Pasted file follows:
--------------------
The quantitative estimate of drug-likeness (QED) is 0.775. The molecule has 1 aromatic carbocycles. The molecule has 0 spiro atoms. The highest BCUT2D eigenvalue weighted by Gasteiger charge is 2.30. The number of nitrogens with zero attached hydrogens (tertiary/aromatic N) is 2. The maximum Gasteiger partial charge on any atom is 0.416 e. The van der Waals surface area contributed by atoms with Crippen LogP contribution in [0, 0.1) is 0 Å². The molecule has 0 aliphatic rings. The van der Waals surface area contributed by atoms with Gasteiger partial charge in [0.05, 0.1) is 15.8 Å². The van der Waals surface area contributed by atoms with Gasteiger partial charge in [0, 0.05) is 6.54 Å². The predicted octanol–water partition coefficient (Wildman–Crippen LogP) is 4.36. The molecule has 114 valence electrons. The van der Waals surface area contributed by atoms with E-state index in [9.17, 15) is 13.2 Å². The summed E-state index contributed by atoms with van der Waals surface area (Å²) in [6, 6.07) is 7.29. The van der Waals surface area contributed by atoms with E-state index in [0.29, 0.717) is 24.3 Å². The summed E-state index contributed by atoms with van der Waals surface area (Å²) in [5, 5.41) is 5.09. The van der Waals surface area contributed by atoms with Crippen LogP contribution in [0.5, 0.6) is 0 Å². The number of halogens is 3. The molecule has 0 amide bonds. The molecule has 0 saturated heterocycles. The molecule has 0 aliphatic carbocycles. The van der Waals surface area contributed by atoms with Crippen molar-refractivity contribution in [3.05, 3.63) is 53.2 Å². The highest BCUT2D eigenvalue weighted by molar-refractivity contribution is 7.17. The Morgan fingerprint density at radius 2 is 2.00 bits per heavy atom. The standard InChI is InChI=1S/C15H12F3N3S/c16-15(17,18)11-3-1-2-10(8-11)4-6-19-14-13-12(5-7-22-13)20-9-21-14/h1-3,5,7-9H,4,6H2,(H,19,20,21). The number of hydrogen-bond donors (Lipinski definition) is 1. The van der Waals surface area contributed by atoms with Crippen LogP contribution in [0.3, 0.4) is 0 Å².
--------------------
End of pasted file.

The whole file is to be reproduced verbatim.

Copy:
The quantitative estimate of drug-likeness (QED) is 0.775. The molecule has 1 aromatic carbocycles. The molecule has 0 spiro atoms. The highest BCUT2D eigenvalue weighted by Gasteiger charge is 2.30. The number of nitrogens with zero attached hydrogens (tertiary/aromatic N) is 2. The maximum Gasteiger partial charge on any atom is 0.416 e. The van der Waals surface area contributed by atoms with Crippen LogP contribution in [0, 0.1) is 0 Å². The molecule has 0 aliphatic rings. The van der Waals surface area contributed by atoms with Gasteiger partial charge in [0.05, 0.1) is 15.8 Å². The van der Waals surface area contributed by atoms with Gasteiger partial charge in [0, 0.05) is 6.54 Å². The predicted octanol–water partition coefficient (Wildman–Crippen LogP) is 4.36. The molecule has 114 valence electrons. The van der Waals surface area contributed by atoms with E-state index in [9.17, 15) is 13.2 Å². The summed E-state index contributed by atoms with van der Waals surface area (Å²) in [6, 6.07) is 7.29. The van der Waals surface area contributed by atoms with E-state index in [0.29, 0.717) is 24.3 Å². The summed E-state index contributed by atoms with van der Waals surface area (Å²) in [5, 5.41) is 5.09. The van der Waals surface area contributed by atoms with Crippen LogP contribution in [0.5, 0.6) is 0 Å². The number of halogens is 3. The molecule has 0 amide bonds. The molecule has 0 saturated heterocycles. The molecule has 0 aliphatic carbocycles. The van der Waals surface area contributed by atoms with Crippen molar-refractivity contribution in [3.05, 3.63) is 53.2 Å². The highest BCUT2D eigenvalue weighted by molar-refractivity contribution is 7.17. The Morgan fingerprint density at radius 2 is 2.00 bits per heavy atom. The standard InChI is InChI=1S/C15H12F3N3S/c16-15(17,18)11-3-1-2-10(8-11)4-6-19-14-13-12(5-7-22-13)20-9-21-14/h1-3,5,7-9H,4,6H2,(H,19,20,21). The number of hydrogen-bond donors (Lipinski definition) is 1. The van der Waals surface area contributed by atoms with Crippen LogP contribution in [0.3, 0.4) is 0 Å².